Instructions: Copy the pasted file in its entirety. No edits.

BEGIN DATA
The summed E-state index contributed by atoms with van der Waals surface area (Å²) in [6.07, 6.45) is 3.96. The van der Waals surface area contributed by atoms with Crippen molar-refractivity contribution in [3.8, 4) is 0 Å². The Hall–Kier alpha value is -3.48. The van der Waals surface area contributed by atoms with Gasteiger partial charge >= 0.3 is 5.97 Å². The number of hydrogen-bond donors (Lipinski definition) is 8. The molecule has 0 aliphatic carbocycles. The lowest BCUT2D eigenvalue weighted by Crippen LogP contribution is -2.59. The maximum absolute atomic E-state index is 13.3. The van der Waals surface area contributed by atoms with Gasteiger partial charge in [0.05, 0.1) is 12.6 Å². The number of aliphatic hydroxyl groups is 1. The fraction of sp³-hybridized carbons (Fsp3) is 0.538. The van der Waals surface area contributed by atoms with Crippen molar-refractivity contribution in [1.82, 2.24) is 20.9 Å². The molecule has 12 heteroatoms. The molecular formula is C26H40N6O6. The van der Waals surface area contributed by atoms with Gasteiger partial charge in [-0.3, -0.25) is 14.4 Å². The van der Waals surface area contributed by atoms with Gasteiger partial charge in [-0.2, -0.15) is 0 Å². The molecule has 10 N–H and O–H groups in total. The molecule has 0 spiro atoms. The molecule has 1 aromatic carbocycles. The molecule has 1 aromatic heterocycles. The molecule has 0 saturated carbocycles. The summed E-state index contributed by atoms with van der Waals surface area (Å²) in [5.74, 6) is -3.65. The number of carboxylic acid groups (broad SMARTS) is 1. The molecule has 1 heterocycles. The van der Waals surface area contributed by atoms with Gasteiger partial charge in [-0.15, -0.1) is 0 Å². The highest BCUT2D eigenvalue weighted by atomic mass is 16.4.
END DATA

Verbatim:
The summed E-state index contributed by atoms with van der Waals surface area (Å²) in [6.07, 6.45) is 3.96. The van der Waals surface area contributed by atoms with Crippen molar-refractivity contribution in [3.8, 4) is 0 Å². The Hall–Kier alpha value is -3.48. The van der Waals surface area contributed by atoms with Gasteiger partial charge >= 0.3 is 5.97 Å². The number of hydrogen-bond donors (Lipinski definition) is 8. The molecule has 0 aliphatic carbocycles. The lowest BCUT2D eigenvalue weighted by Crippen LogP contribution is -2.59. The maximum absolute atomic E-state index is 13.3. The van der Waals surface area contributed by atoms with Gasteiger partial charge in [0.05, 0.1) is 12.6 Å². The number of aliphatic hydroxyl groups is 1. The fraction of sp³-hybridized carbons (Fsp3) is 0.538. The van der Waals surface area contributed by atoms with Crippen molar-refractivity contribution in [1.82, 2.24) is 20.9 Å². The molecule has 12 heteroatoms. The molecular formula is C26H40N6O6. The van der Waals surface area contributed by atoms with Gasteiger partial charge in [-0.3, -0.25) is 14.4 Å². The van der Waals surface area contributed by atoms with Gasteiger partial charge in [-0.2, -0.15) is 0 Å². The molecule has 10 N–H and O–H groups in total. The molecule has 0 spiro atoms. The molecule has 1 aromatic carbocycles. The molecule has 1 aromatic heterocycles. The molecule has 0 saturated carbocycles. The summed E-state index contributed by atoms with van der Waals surface area (Å²) in [5.74, 6) is -3.65. The number of carboxylic acid groups (broad SMARTS) is 1. The molecule has 1 heterocycles. The van der Waals surface area contributed by atoms with Gasteiger partial charge in [-0.15, -0.1) is 0 Å². The highest BCUT2D eigenvalue weighted by atomic mass is 16.4.